Granulomatous infections: etiology and classification

Clin Infect Dis. 1996 Jul;23(1):146-58. doi: 10.1093/clinids/23.1.146.

Abstract

Granulomatous disorders are frequently due to a wide variety of infections. Over the past decade advances in molecular diagnostic techniques have allowed identification of organisms involved in granulomatous disorders that previously were of unknown etiology. On the basis of currently available information, granulomatous infections can now be classified in three categories. Group 1 infections are due to a well-recognized organism. Group 2 comprises infections due to organisms that have been recently identified in granulomas by molecular methods but are not readily isolated by conventional microbiological techniques. Group 3 consists of disorders for which the causal organisms have not yet been identified but are strongly suspected; further advances in diagnostic techniques will lead to reclassification of some of these disorders as group 2. This review describes the etiology, histopathologic features, and classification of granulomatous disorders, with an emphasis on those of groups 2 and 3.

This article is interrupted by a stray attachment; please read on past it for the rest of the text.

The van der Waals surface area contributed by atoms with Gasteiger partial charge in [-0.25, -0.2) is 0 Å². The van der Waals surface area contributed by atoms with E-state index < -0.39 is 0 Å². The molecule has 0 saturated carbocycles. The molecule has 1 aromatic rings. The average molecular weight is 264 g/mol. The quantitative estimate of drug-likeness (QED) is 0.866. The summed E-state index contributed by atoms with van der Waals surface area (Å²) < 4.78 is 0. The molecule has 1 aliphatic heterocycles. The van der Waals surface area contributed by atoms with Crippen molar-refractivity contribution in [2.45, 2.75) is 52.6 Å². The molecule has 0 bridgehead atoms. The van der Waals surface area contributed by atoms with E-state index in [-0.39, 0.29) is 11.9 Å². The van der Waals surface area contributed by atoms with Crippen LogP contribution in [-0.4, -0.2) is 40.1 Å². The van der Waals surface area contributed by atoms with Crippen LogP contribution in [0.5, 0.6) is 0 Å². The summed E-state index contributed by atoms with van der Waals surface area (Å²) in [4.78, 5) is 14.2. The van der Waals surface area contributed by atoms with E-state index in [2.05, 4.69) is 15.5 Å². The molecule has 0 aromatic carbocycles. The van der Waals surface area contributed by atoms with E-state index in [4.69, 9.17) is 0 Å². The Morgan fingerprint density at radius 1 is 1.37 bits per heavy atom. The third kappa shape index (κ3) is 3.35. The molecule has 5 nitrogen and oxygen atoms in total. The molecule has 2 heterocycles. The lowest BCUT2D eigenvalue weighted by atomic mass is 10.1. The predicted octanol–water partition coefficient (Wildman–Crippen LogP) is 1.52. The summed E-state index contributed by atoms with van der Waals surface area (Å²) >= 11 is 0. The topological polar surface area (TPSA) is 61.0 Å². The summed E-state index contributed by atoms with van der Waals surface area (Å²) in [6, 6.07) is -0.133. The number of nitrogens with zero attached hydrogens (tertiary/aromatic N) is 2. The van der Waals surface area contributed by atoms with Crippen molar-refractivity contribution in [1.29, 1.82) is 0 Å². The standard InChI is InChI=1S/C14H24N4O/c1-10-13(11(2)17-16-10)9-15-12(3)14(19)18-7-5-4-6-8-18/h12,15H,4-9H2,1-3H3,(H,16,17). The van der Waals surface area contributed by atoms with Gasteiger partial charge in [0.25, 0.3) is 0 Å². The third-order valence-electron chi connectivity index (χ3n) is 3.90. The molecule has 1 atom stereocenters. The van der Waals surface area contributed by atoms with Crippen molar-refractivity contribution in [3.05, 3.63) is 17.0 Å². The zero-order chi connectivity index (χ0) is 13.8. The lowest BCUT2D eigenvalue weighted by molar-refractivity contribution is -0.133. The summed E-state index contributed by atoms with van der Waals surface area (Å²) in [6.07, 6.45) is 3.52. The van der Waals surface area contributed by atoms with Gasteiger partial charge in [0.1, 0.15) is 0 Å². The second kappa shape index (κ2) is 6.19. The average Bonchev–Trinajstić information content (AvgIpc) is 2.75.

Publication types

  • Research Support, Non-U.S. Gov't
  • Review

MeSH terms

  • Bacterial Infections / etiology
  • Cat-Scratch Disease / etiology
  • Crohn Disease / etiology
  • Granuloma / classification*
  • Granuloma / diagnosis
  • Granuloma / etiology*
  • Granulomatous Disease, Chronic / etiology
  • Helminthiasis / etiology
  • Humans
  • Infections / classification*
  • Infections / diagnosis
  • Infections / etiology*
  • Liver Cirrhosis, Biliary / etiology
  • Mycobacterium Infections / etiology
  • Mycoses / etiology
  • Protozoan Infections / etiology
  • Sarcoidosis / etiology
  • Treponemal Infections / etiology
  • Virus Diseases / etiology